One last piece of hurricane advice

Be patient! Plumbers are in high demand following major storms and hurricanes. It’s common for plumbers to be booked 24/7 in the immediate aftermath of a hurricane. Consider signing up for an emergency services contract. This agreement can ensure that you have preferred access to plumbing, heating, and cooling services around the clock.

Contact us at Boston Standard Company at (617) 288-2911 for your plumbing, heating, and cooling needs. We offer emergency service contracts for plumbing, heating, and cooling.

Photo Credit: Adam Pieniazek, via Flickr

Boston Braces For Hurricane Sandy

If you’re a homeowner in Boston, you should be making preparations for Hurricane Sandy. While the central portion of the hurricane is expected to make landfall in New Jersey, residents will experience significant wind and flooding in Boston as a result. Compounding the problem is a large cold front that’s traveling southward from Canada, which is expected to meet the remnants of Sandy as it moves inland.

The National Weather Service is predicting between 1 to 2 inches of rain. Flooding is expected throughout Boston, and additional water may come ashore during high tide later in the evening. Residents should verify that sump pumps and emergency generators are in good working order.

It seems like obvious advice, but homeowners should ensure that their sump pumps are connected to an electrical circuit that will be supported by their generator. This will help ensure that low-lying water can be pumped out if electrical services fail as can be anticipated during a storm of this magnitude.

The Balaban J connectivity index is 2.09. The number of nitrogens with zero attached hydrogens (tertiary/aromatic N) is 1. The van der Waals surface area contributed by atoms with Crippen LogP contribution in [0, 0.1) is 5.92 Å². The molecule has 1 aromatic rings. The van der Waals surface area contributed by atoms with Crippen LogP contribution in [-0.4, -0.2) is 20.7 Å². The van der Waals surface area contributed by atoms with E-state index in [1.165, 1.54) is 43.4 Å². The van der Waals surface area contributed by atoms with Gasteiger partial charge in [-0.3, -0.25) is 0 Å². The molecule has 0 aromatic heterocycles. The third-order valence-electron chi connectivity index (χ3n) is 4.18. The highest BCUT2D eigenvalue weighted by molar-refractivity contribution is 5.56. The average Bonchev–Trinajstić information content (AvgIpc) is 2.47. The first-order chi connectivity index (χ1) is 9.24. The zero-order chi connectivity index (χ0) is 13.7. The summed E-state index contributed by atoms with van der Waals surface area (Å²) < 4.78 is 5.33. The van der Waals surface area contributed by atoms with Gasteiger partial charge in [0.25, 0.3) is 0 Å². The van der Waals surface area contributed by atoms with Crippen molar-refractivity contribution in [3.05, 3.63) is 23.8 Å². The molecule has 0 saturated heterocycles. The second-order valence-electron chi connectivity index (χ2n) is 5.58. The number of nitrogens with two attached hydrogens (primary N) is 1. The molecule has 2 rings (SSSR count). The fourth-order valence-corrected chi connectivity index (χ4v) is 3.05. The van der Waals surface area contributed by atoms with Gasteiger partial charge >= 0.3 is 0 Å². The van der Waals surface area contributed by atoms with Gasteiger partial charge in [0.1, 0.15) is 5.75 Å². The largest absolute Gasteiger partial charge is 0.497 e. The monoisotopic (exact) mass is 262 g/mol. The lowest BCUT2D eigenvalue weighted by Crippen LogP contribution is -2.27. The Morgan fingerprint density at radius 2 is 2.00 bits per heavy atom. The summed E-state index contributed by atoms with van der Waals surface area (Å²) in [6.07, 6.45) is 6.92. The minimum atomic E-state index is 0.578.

Additionally, residents should stockpile clean bottled water for drinking, cooking and sanitary uses. Residents should have enough water to last 2-4 days. Municipal fresh water systems, as well as sewage systems may be overwhelmed by storm water during this event, and sewage backups may be unavoidable.

Outside of your home, make sure that all storm water drains are clear of autumn leaves and debris. This will help clear water runoff during the worst part of the storm. If time permits, homeowners should also verify that their downspouts and gutters are clear of leaves and other organic debris to allow more water to drain away from their home’s foundation. Downspout extensions can also help direct water away from the home and reduce the chance of flooding and other water damage related to the storm.

Officials are predicting that Sandy may leave millions without power for 2-4 days following the storm, and emergency power crews from around the country have already assembled in the area to assist with power restoration efforts. Boston residents should avoid driving during the storm, as flooding and flash flooding can occur, especially in areas where the ground is already saturated with water.

If you experience a plumbing emergency during the storm, please contact Boston Standard Plumbing & Heating at (617) 288-2911. We can help repair or replace damaged or non-working sump pumps, and help clear clogged drains, sewer lines and help assess other types of water damage.